While renovating a basement, I came across a poster for “The Endless Summer,” a film released 50 years ago in which two surfers travel the world’s oceans, chasing warm weather and surfing adventures. It reminded me of a meeting with a group of executives in a multibillion-dollar company 25 years ago. They were all convinced there would be no need for power quality (PQ) monitors in 10 years because manufacturers would make equipment immune to PQ-related problems.
Flash forward to PQ interest group meetings at the IEEE Power & Energy Society summer meeting. Every year, attendees relate stories that demonstrate how wrong those executives were. Typical PQ problems persist. Data centers still shut down; remember the Delta Airlines computer center outage in August? There are countless vegetation- and animal-contact-initiated events (from squirrels, monkeys, snakes and even humans), and harmonics continue to increase with failures of capacitor banks, transformers and electric motors.
At the PQ interest meetings, case studies of unique and intriguing PQ-related problems are brought up to tap the group’s collective knowledge and see if anyone can figure out the cause.
The group has seen everything.
The interconnection of a large solar farm on one feeder results in misoperation of protective circuits on a different circuit. Hundreds of light-emitting diode (LED) lamps on a dimmer circuit in a chicken farm building cause an exterior spotlight on a separate circuit to “go all disco,” flashing like a strobe light whenever the interior lights are dimmed. Harmonics above the highest limited frequencies (typically 3-kilohertz reference point of the 50th harmonic) are rising with the increase in inverters used in energy-saving devices (such as compact fluorescent and LED lamps) and renewable-energy sources (such as photovoltaic panels). This is causing misoperation of power-line-carrier communication and system-protective devices miles away.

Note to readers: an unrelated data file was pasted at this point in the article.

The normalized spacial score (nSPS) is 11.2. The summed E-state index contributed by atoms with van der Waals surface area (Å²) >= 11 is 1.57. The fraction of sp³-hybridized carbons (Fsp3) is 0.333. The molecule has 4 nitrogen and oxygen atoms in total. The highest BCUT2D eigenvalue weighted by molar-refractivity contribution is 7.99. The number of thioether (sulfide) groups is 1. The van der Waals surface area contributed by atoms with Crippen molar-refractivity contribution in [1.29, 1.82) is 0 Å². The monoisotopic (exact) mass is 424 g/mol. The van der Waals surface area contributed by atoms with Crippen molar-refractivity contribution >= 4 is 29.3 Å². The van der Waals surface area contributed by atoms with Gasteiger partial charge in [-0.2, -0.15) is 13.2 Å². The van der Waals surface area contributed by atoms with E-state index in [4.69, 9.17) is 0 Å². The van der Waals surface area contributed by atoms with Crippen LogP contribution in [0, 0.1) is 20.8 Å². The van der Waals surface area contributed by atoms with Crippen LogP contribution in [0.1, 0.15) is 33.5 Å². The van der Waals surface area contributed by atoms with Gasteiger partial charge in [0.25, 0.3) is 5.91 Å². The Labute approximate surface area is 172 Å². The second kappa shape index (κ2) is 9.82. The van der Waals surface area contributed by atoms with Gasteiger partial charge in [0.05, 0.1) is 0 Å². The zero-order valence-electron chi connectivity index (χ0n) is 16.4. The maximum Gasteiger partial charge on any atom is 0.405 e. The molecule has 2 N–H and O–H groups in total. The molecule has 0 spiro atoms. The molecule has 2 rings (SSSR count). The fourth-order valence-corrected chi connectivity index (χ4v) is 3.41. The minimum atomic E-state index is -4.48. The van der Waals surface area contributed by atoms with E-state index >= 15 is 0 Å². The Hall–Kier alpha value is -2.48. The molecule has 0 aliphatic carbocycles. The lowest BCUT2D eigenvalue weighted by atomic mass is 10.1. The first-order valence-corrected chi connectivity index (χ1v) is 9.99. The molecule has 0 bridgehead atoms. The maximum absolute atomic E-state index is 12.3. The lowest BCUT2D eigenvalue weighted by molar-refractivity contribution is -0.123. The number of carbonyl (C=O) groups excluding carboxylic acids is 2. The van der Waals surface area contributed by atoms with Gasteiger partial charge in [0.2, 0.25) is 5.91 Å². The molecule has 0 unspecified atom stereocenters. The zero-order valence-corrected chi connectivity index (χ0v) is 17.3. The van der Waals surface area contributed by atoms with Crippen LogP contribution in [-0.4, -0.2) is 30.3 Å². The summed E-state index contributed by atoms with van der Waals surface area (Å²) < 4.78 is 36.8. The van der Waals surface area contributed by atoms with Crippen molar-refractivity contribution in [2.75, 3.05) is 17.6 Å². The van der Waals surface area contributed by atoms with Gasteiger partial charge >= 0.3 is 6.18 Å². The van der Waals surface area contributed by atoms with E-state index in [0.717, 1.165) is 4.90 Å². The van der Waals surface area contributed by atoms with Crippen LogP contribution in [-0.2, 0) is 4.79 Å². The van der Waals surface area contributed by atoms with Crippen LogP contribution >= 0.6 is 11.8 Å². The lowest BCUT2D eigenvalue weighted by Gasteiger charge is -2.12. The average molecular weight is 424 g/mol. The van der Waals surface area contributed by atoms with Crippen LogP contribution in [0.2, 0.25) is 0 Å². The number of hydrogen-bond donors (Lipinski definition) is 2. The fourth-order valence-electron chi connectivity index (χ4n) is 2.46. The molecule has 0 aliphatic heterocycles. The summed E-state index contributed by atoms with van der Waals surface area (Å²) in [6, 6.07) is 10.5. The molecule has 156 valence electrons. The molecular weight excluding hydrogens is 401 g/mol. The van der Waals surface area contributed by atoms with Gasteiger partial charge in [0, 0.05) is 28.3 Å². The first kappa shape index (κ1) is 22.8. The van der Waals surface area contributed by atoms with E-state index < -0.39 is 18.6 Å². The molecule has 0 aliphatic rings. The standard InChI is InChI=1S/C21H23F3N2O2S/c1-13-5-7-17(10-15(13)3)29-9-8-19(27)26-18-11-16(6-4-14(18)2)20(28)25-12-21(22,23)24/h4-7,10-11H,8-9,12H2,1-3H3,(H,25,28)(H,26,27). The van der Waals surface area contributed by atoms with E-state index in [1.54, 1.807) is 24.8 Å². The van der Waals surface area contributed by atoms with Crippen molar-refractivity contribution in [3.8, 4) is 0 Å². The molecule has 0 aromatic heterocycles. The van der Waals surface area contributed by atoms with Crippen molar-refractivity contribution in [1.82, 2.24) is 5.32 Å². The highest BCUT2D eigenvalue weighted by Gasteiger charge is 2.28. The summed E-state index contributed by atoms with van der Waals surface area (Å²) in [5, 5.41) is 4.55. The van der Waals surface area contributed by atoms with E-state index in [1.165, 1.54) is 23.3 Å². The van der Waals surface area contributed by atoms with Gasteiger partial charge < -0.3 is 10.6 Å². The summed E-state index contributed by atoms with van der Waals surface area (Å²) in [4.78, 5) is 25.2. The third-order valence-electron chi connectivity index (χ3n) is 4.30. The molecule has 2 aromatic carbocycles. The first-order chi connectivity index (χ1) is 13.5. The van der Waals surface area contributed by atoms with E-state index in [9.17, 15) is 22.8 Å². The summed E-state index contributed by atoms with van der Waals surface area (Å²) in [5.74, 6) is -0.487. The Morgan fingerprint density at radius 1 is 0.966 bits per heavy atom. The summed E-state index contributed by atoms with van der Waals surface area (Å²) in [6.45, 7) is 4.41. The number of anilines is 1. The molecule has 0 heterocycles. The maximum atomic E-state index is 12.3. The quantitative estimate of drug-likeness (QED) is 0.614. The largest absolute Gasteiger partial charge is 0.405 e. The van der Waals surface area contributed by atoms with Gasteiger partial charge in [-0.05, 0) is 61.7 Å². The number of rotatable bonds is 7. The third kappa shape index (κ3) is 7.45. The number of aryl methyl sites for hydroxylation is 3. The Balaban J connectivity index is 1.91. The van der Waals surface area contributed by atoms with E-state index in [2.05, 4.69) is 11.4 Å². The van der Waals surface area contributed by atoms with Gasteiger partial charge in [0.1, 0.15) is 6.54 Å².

Promises of smart-grid initiatives to minimize or eliminate PQ problems haven’t really fared better than those executives’ comments 25 years ago. The proliferation of smart meters is perhaps the most visible result from the 2007 Energy Independence and Securities Act and the American Recovery and Reinvestment Act of 2009 (only 1 percent of the $787 billion spent went toward energy-reliability projects).
As studies from the Electric Power Research Institute and others have shown, many of these meters don’t do much for PQ reporting besides outage reports; although, they have little energy storage to keep them operating during an interruption so they could produce a report. The PQ functionality also is often minimal or turned off because utility communication systems cannot deal with the massive increase in data as compared to hourly revenue data.
PQ monitoring and troubleshooting remains a viable revenue source for electrical contractors and is anticipated to be like the quest for the perfect wave in that old surfing movie; an endless pursuit that will continue well into the foreseeable future. The basic problems and solutions will still exist in addition to a new set of complications resulting from changes in electricity production and consumption that will need fixing if the beer is to stay cold and the pizza hot.